"After Sandy, however, there will be no Treme, no Beasts of the Southern Wild. Spike Lee may decide to bring some attention to his beloved and beleaguered Red Hook neighborhood, but Staten Island and Far Rockaway, Queens, do command the passion and pity that the Big Easy did in 2005. First of all, these New York towns are not cultural bastions. Secondly, the damage is spread out over a wide area, with pockets of devastation amidst a city and a world that keeps on ticking. Finally, there's no clear villain or anyone to blame. This time, there's no Army Corps of Engineers, no George W. Bush, no conspiracy about a government bent on destroying a mono-racial hood rife with crime and welfare dependency to rally around. However questionable those theories were that the powers that be didn't want to help the poor, crime-ridden African-American neighborhood of the Lower Ninth Ward, at least Katrina gave us the option of blaming someone else. But in Staten Island, the people suffering are mostly white, and they're hurting from a storm that brought a wave three-quarters of a mile inland, unlike anything this part of the East Coast has experienced in our lifetimes. And the scariest part? There's a fear that because of global warming we'd better get used to these kinds of storms. This could be the new normal."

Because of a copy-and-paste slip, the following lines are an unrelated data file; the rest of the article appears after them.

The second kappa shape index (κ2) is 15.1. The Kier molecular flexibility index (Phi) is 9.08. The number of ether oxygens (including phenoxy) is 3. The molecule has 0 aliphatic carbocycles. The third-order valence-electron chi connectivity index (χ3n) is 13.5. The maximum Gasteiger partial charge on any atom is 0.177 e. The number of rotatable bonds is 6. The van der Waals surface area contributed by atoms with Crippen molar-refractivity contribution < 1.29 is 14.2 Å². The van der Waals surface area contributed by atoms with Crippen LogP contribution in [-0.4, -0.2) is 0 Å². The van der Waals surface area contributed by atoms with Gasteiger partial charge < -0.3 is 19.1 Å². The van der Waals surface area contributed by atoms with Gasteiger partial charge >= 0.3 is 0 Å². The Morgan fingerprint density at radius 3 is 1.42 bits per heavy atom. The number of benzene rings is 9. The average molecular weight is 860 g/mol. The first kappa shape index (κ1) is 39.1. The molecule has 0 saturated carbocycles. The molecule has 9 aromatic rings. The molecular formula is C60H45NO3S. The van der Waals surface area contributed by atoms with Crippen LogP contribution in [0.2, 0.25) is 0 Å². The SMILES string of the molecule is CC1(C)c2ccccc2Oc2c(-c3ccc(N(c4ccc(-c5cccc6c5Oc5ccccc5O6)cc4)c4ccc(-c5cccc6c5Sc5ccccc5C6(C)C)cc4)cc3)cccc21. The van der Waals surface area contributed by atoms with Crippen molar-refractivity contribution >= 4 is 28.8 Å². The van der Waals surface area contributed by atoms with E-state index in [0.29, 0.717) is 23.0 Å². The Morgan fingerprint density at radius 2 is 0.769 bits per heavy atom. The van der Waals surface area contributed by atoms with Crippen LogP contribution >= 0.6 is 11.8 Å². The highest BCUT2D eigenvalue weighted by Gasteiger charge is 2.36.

Source: Charleston City Paper